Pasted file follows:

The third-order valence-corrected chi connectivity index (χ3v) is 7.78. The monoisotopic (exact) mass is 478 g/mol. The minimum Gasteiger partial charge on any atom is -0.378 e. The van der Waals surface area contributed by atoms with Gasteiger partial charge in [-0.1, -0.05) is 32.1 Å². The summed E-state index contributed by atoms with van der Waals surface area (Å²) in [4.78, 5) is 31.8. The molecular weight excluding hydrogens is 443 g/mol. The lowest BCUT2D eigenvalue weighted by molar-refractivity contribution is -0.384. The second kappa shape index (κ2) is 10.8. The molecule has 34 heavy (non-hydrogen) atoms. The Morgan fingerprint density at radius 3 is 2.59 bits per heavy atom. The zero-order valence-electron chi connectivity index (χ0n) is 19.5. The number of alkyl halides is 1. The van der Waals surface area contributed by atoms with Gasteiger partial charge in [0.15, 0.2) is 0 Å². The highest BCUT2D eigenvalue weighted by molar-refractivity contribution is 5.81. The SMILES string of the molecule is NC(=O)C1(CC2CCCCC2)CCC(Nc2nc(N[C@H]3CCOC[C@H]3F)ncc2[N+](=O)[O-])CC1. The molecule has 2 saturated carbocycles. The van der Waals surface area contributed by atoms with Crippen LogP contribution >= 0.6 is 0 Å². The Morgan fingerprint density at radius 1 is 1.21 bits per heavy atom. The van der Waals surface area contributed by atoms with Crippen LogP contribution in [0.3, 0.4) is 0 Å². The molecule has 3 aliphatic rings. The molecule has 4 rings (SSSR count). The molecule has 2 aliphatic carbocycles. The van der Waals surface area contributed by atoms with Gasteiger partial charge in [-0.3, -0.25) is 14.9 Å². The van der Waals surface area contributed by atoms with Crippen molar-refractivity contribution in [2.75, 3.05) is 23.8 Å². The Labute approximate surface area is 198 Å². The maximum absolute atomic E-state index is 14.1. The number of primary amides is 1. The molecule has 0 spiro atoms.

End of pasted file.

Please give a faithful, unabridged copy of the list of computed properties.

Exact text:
The third-order valence-corrected chi connectivity index (χ3v) is 7.78. The monoisotopic (exact) mass is 478 g/mol. The minimum Gasteiger partial charge on any atom is -0.378 e. The van der Waals surface area contributed by atoms with Gasteiger partial charge in [-0.1, -0.05) is 32.1 Å². The summed E-state index contributed by atoms with van der Waals surface area (Å²) in [4.78, 5) is 31.8. The molecular weight excluding hydrogens is 443 g/mol. The lowest BCUT2D eigenvalue weighted by molar-refractivity contribution is -0.384. The second kappa shape index (κ2) is 10.8. The molecule has 34 heavy (non-hydrogen) atoms. The Morgan fingerprint density at radius 3 is 2.59 bits per heavy atom. The zero-order valence-electron chi connectivity index (χ0n) is 19.5. The number of alkyl halides is 1. The van der Waals surface area contributed by atoms with Gasteiger partial charge in [0.15, 0.2) is 0 Å². The highest BCUT2D eigenvalue weighted by molar-refractivity contribution is 5.81. The SMILES string of the molecule is NC(=O)C1(CC2CCCCC2)CCC(Nc2nc(N[C@H]3CCOC[C@H]3F)ncc2[N+](=O)[O-])CC1. The molecule has 2 saturated carbocycles. The van der Waals surface area contributed by atoms with Crippen LogP contribution >= 0.6 is 0 Å². The Morgan fingerprint density at radius 1 is 1.21 bits per heavy atom. The van der Waals surface area contributed by atoms with Crippen LogP contribution in [0.3, 0.4) is 0 Å². The molecule has 3 aliphatic rings. The molecule has 4 rings (SSSR count). The molecule has 2 aliphatic carbocycles. The van der Waals surface area contributed by atoms with Gasteiger partial charge in [-0.3, -0.25) is 14.9 Å². The van der Waals surface area contributed by atoms with Crippen molar-refractivity contribution in [2.75, 3.05) is 23.8 Å². The Labute approximate surface area is 198 Å². The maximum absolute atomic E-state index is 14.1. The number of primary amides is 1. The molecule has 0 spiro atoms.